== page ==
It’s more than Scarberia

Aileen Hill, one of 150 Scarborough Neighbours honoured.

I wouldn’t have known that she was my neighbour. But it turns out that in more ways than one, she and I have been connected. First, we have both supported the arts and those who create them. Next, we are both the children of immigrants. But for me the surprising aspect of our neighbour connection is that Aileen Hill and I both have Scarborough roots.

“I was born here,” she told me, “then, moved with my family to the Caribbean, but have now come back to Scarborough.”

Simple actions. Astonishing results.

Leslie M. Miller, lieutenant in the Canadian Corps.

The padre stepped up to the lectern this past Sunday morning in Shedden, Ont. The audience at the community centre for the Remembrance service settled into silence. The clergyman unfolded his papers, that I thought would contain a prayer, a piece of scripture or perhaps the words of a hymn. But, no, he looked out at the assembly of cadets, veterans and the public in the audience and introduced his Nov. 11 thoughts this way.

“From simple actions, come astonishing results,” he said.

Organized chaos

Suddenly, people in the room felt a great deal of tension. A man rose from his seat in the middle of the auditorium. He cleared his throat. He appeared to muster his courage in front of several hundred others in the audience and a platform of political dignitaries. He looked to the moderator and began to speak.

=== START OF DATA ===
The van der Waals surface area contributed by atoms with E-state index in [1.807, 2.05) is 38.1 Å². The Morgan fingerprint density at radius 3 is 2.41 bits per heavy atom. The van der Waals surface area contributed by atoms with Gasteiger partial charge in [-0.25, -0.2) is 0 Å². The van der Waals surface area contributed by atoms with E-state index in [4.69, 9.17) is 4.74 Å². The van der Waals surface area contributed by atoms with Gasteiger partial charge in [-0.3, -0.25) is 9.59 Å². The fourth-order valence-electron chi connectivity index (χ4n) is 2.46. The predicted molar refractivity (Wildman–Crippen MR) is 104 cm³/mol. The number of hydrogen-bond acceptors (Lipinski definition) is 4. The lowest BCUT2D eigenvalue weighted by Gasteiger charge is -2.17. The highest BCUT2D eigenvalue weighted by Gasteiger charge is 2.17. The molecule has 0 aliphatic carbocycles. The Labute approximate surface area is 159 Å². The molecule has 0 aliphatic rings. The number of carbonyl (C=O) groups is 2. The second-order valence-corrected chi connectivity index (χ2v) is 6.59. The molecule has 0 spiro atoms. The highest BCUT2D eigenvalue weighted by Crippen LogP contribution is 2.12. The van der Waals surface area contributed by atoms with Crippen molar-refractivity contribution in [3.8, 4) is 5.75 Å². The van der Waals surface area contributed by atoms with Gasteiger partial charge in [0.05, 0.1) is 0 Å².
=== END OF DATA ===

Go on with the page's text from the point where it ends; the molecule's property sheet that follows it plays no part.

“I am a taxpayer in Scarborough,” he began, “and I see the Scarborough subway extension coming, but I have a serious question…”

At precisely that moment, in the corner of the hall some sort of air compressor or ventilation pump clicked into gear. And the gush of air and the grinding sound of its motor all but drowned out the sound of the man about to ask the dignitaries present that serious question.

No honour in silence

When I attended public school in the village of Agincourt (now part of Scarborough) because it was nearly a rural school the playground was sizable. Still, during recess, the boys in my class had to find the tallest maple tree – just off school grounds – to climb. The principal realized if one of us were hurt, he’d be liable. So he declared the tree “off limits.” That didn’t stop us. One day, we were blithely enjoying the tree, when out strode Principal Kilpatrick in a rage. Everybody ran for cover… except me.

“Were you playing in that tree?” Kilpatrick asked me directly.

“Yes,” I said, because I couldn’t hide the fact.

Gives with the best of them

A few years ago, a good friend of ours in town began working on some special projects. They were pieces of handyman work. Things such as ramps alongside staircases, wider doorways inside houses and railings and handles for people with temporary or permanent disabilities. He got the work because Kate Thompson-Hawks (from Durham Access-to-Care) knew that he understood the needs of her clients.

“We knew you’d be fair,” she said, “and you’d do a good job.”